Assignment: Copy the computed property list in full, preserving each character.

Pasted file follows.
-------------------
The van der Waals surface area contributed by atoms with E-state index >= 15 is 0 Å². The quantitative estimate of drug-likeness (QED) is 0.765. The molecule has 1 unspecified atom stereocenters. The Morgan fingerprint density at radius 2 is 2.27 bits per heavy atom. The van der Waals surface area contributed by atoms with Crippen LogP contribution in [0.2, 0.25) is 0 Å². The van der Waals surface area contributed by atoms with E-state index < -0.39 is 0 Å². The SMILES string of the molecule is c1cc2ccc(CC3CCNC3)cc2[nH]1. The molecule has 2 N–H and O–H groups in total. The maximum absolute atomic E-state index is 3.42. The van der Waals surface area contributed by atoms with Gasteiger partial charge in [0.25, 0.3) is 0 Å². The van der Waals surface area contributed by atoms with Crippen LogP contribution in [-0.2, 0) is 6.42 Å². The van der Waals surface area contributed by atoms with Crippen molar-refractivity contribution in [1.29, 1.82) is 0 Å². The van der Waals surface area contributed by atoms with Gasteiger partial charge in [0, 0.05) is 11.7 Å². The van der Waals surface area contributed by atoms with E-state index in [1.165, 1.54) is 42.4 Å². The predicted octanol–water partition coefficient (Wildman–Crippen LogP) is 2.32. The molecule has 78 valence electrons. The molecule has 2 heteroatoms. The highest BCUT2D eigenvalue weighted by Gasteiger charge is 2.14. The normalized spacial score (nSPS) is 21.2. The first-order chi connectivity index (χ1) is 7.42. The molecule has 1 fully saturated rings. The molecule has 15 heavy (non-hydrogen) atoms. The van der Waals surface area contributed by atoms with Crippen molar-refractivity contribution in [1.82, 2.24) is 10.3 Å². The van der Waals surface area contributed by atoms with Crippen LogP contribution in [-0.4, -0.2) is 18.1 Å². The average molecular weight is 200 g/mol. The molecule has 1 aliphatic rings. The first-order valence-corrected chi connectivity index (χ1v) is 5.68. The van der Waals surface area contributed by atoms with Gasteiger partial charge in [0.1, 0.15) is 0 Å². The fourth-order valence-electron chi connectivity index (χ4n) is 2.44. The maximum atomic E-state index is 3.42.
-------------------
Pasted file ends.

The van der Waals surface area contributed by atoms with E-state index >= 15 is 0 Å². The quantitative estimate of drug-likeness (QED) is 0.765. The molecule has 1 unspecified atom stereocenters. The Morgan fingerprint density at radius 2 is 2.27 bits per heavy atom. The van der Waals surface area contributed by atoms with Crippen LogP contribution in [0.2, 0.25) is 0 Å². The van der Waals surface area contributed by atoms with E-state index < -0.39 is 0 Å². The SMILES string of the molecule is c1cc2ccc(CC3CCNC3)cc2[nH]1. The molecule has 2 N–H and O–H groups in total. The maximum absolute atomic E-state index is 3.42. The van der Waals surface area contributed by atoms with Gasteiger partial charge in [0.25, 0.3) is 0 Å². The van der Waals surface area contributed by atoms with Crippen LogP contribution in [-0.2, 0) is 6.42 Å². The van der Waals surface area contributed by atoms with Crippen molar-refractivity contribution in [1.29, 1.82) is 0 Å². The van der Waals surface area contributed by atoms with Gasteiger partial charge in [0, 0.05) is 11.7 Å². The van der Waals surface area contributed by atoms with E-state index in [1.165, 1.54) is 42.4 Å². The predicted octanol–water partition coefficient (Wildman–Crippen LogP) is 2.32. The molecule has 78 valence electrons. The molecule has 2 heteroatoms. The highest BCUT2D eigenvalue weighted by Gasteiger charge is 2.14. The normalized spacial score (nSPS) is 21.2. The first-order chi connectivity index (χ1) is 7.42. The molecule has 1 fully saturated rings. The molecule has 15 heavy (non-hydrogen) atoms. The van der Waals surface area contributed by atoms with Crippen molar-refractivity contribution in [1.82, 2.24) is 10.3 Å². The van der Waals surface area contributed by atoms with Crippen LogP contribution in [-0.4, -0.2) is 18.1 Å². The average molecular weight is 200 g/mol. The molecule has 1 aliphatic rings. The first-order valence-corrected chi connectivity index (χ1v) is 5.68. The van der Waals surface area contributed by atoms with Gasteiger partial charge in [0.1, 0.15) is 0 Å². The fourth-order valence-electron chi connectivity index (χ4n) is 2.44. The maximum atomic E-state index is 3.42.